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Giving to Africa and Perceptions of Poverty

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Author Info

  • Alvin Etang Ndip

    ()
    (Yale University, Economic Growth Centre)

  • David Fielding

    ()
    (Department of Economics, University of Otago)

  • Stephen Knowles

    ()
    (Department of Economics, University of Otago)

Abstract

We conduct a simple experiment in which student participants are invited to give some of the money that they have earned to an international development charity. In different treatments, participants are given different information about the country in which the donation will be spent. The information on the country includes the countryÕs income per capita and, in some treatments, different possible reasons as to why the country is poor. We find that experimental behaviour depends largely on the characteristics of the participant rather than on the treatment. The most important characteristics are the participantÕs intended major subject, level of happiness and the frequency of religious activity.

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File URL: http://www.business.otago.ac.nz/econ/research/discussionpapers/DP_1008.pdf
File Function: First version, 2010
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Bibliographic Info

Paper provided by University of Otago, Department of Economics in its series Working Papers with number 1008.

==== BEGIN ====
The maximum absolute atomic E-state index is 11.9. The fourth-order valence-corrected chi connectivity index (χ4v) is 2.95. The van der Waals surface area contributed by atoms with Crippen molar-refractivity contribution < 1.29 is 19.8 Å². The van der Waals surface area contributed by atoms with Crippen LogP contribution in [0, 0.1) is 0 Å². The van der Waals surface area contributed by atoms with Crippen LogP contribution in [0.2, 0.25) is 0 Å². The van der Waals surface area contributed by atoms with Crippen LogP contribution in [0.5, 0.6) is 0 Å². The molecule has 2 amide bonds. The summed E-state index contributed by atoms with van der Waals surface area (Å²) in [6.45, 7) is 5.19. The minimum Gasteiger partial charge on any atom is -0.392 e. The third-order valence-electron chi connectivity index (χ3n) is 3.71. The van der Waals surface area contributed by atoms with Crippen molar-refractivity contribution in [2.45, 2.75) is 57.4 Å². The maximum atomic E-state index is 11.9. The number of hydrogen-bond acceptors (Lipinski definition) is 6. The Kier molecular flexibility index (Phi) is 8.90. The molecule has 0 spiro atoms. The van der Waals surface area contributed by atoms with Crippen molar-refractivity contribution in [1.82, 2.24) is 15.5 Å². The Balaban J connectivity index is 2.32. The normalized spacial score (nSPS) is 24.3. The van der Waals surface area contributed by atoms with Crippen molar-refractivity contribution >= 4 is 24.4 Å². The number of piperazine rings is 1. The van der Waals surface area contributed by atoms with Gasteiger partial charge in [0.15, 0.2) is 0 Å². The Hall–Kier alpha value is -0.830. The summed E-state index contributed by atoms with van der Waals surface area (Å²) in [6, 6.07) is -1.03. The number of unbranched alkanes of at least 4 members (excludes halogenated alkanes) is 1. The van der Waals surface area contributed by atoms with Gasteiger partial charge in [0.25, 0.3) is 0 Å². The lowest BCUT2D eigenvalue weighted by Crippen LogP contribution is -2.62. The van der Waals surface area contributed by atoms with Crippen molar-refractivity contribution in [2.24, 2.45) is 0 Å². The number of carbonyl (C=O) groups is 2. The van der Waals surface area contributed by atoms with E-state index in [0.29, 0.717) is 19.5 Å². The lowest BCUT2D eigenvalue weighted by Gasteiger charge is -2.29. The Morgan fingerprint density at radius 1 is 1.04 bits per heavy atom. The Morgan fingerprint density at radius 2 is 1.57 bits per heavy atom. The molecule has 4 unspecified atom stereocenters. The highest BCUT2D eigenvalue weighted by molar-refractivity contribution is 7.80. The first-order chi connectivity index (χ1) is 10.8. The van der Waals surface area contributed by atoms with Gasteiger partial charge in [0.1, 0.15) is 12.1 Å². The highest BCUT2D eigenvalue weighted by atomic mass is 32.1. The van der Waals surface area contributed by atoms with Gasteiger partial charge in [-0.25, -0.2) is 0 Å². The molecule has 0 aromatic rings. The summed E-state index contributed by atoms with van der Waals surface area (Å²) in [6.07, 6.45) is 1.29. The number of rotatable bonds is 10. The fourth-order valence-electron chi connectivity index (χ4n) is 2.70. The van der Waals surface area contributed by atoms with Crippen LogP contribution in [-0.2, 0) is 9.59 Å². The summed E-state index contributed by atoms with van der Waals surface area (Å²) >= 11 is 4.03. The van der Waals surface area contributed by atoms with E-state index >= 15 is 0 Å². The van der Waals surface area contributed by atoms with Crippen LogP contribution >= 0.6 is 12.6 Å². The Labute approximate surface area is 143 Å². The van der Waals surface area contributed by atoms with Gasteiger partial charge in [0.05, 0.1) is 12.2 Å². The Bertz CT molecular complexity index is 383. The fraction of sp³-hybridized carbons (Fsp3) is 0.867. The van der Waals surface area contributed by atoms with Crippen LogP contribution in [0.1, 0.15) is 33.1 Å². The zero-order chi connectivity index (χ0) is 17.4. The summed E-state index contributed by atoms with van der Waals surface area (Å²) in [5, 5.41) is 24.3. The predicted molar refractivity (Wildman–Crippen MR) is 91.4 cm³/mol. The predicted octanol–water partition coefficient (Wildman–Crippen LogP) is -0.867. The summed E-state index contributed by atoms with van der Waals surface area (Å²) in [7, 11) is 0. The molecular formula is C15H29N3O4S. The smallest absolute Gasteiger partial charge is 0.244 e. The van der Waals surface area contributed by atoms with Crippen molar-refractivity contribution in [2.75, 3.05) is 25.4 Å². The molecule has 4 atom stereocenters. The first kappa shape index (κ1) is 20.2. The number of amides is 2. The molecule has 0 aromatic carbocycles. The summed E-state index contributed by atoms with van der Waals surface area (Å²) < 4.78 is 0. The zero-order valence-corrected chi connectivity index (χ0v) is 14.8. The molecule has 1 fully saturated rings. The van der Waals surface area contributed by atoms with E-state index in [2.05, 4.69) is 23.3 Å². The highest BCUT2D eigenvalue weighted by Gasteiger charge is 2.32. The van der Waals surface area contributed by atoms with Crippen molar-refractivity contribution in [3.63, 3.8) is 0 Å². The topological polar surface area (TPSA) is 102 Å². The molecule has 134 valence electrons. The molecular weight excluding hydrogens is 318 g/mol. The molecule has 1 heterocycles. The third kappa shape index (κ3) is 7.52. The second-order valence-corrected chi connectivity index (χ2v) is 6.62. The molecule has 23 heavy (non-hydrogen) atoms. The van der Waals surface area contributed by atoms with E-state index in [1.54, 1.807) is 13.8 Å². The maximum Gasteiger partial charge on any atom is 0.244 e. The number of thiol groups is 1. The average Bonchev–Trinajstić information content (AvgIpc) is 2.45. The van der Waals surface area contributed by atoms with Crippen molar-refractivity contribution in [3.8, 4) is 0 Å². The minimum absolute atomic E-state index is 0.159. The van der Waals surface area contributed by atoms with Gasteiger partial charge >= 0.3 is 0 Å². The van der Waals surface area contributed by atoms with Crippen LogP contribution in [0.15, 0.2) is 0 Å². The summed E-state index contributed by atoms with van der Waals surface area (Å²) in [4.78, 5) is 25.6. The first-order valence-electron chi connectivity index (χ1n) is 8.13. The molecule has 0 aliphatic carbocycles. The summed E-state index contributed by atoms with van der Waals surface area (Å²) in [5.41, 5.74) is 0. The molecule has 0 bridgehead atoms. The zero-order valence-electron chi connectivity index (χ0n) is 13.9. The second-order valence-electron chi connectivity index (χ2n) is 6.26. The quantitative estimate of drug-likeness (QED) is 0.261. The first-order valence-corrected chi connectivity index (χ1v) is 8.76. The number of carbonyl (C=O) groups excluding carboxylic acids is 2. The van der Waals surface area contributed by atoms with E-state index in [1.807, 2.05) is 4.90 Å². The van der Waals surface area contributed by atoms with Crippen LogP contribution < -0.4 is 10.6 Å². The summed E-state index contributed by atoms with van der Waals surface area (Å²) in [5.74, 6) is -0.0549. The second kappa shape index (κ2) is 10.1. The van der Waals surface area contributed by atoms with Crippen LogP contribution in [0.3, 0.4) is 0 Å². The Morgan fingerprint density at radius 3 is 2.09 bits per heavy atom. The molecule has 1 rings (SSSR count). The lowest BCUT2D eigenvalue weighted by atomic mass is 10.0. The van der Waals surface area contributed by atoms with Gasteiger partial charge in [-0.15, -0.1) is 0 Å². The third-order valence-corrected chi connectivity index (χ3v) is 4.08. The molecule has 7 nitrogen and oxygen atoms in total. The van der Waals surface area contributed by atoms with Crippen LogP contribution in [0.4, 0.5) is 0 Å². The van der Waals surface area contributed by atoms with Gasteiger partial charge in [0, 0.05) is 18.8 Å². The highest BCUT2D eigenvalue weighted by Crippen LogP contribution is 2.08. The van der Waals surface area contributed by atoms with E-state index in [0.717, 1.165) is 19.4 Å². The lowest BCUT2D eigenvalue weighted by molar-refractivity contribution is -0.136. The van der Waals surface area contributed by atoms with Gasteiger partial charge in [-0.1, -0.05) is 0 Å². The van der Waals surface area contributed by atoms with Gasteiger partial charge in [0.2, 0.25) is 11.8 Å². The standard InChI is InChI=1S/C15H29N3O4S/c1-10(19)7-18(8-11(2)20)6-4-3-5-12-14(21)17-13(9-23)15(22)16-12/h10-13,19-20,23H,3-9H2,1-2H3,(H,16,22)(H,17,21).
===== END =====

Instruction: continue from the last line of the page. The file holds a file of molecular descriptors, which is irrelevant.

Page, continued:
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Length: 28 pages
Date of creation: Aug 2010
Date of revision: Aug 2010
Handle: RePEc:otg:wpaper:1008

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Related research

Keywords: Generosity; Charitable Donations; Altruism; Dictator Game;

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References

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Citations

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Cited by:
  1. Paul Hansen & Nicole Kergozou & Stephen Knowles & Paul Thorsnes, 2013. "Developing countries in need: Which characteristics appeal most to people when donating money?," Working Papers 1312, University of Otago, Department of Economics, revised Sep 2013.
  2. Stephen Knowles & Maroš Servátka, 2014. "Transaction Costs, the Opportunity Cost of Time and Inertia in Charitable Giving," Working Papers in Economics 14/05, University of Canterbury, Department of Economics and Finance.
  3. David Fielding & Stephen Knowles, 2013. "Can You Spare Some Change For Charity? Experimental Evidence On Verbal Cues And Loose Change Effects In A Dictator Game," Working Papers 1318, University of Otago, Department of Economics, revised Nov 2013.

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